Team Optimist: How do you face challenges in life and cope with them?
Agnimitra Paul: I’ve always been broad-minded and extremely optimistic since childhood. I like seeing a glass half full than half empty and, probably, that’s why I always dreamed of persuading a career as a doctor. Moreover, we never had too many career options then — it was either a doctor, or an engineer, a CA, or an advocate. Just that!
My decision was influenced by my father as he, too, is a doctor. He’s still a practicing pediatrician at age 74! So, after finishing school from Loreto Convent and college from Asansol Girls’ College, I appeared for the Joint Entrance Exam. But I was really disheartened when I didn’t get through. Although my name was on the waiting list as a dentist, I didn’t want to be one. I could’ve easily gone to a private college and fulfilled my dream, but I didn’t want to burn a hole in my dad’s pocket. So, I got myself enrolled for Botany (Honours) in BB College, Asansol, instead.
It was a difficult time for me. Yet, I was determined and, with my hard work, I’ve come a long way. I feel God has always been by my side and I’ve achieved a lot by His grace. And, being an optimist, I’ve always believed in seeing the brighter side of every picture.
Team Optimist: You’re a wife, a mother, a creative person and an entrepreneur. Which role do you enjoy the most?
Agnimitra Paul: I love being a mother and I enjoy that role the most! I try my best to give my children quality time. Although I don’t know how much score my sons will give me in that (laughs)! My eldest son is 16. When he started going to school, I always made it a point to drop him off at school so that we could spend time together. My younger one is just 4½ years old and I always take him along with me wherever possible.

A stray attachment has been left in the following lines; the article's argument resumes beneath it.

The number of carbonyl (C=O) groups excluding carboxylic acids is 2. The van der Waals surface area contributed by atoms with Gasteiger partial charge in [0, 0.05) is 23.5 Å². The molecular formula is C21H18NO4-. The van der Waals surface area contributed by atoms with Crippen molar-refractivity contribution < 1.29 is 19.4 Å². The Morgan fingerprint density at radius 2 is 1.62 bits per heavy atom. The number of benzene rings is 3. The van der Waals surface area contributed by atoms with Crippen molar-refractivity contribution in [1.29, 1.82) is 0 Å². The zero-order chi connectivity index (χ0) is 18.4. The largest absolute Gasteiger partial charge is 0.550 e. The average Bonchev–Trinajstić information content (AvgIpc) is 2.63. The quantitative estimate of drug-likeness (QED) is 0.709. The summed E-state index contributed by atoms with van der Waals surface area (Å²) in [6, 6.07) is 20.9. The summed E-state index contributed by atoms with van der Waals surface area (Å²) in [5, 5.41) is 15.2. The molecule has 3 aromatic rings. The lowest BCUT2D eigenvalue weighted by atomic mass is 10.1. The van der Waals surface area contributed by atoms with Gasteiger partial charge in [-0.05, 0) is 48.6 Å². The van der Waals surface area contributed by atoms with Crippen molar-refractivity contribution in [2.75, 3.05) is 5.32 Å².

I take pleasure in being a wife, a daughter and a daughter-in-law, as well. Right now, I’m enjoying being with the public since I’ve joined politics. All these years, I’ve been with designing and wasn’t associated with politics, or any political party, until I joined the BJP. Earlier, my interaction was with the cream de la cream of society. And now, I’m mingling with the masses as I go for programmes and give speeches. So, it’s a different experience and I’m enjoying it because I love to work for people.
Team Optimist: You’ve worked with some of the most powerful and talented people in the world — Hillary Clinton and Sridevi. Do you remember any instance that you would like to share?
Agnimitra Paul: Srideviji was a very special person to me because I started my career with her. I was starting off with Manish Malhotra in 1997. At that time, I had just launched my label and was thinking of going to Mumbai. But, that same year, I got married and my in-laws were skeptical about it. So, I asked my dad to go along since I wanted to try my luck in Mumbai. I got a chance to meet Srideviji and she loved my clothing a lot. She asked me to design one for her and said that, if she liked it, I’d be designing for her films, too.
After a few months, I got a call from her asking to design for Esha Deol, because she was being launched. It was like a dream-come-true and that’s how I started working for Srideviji.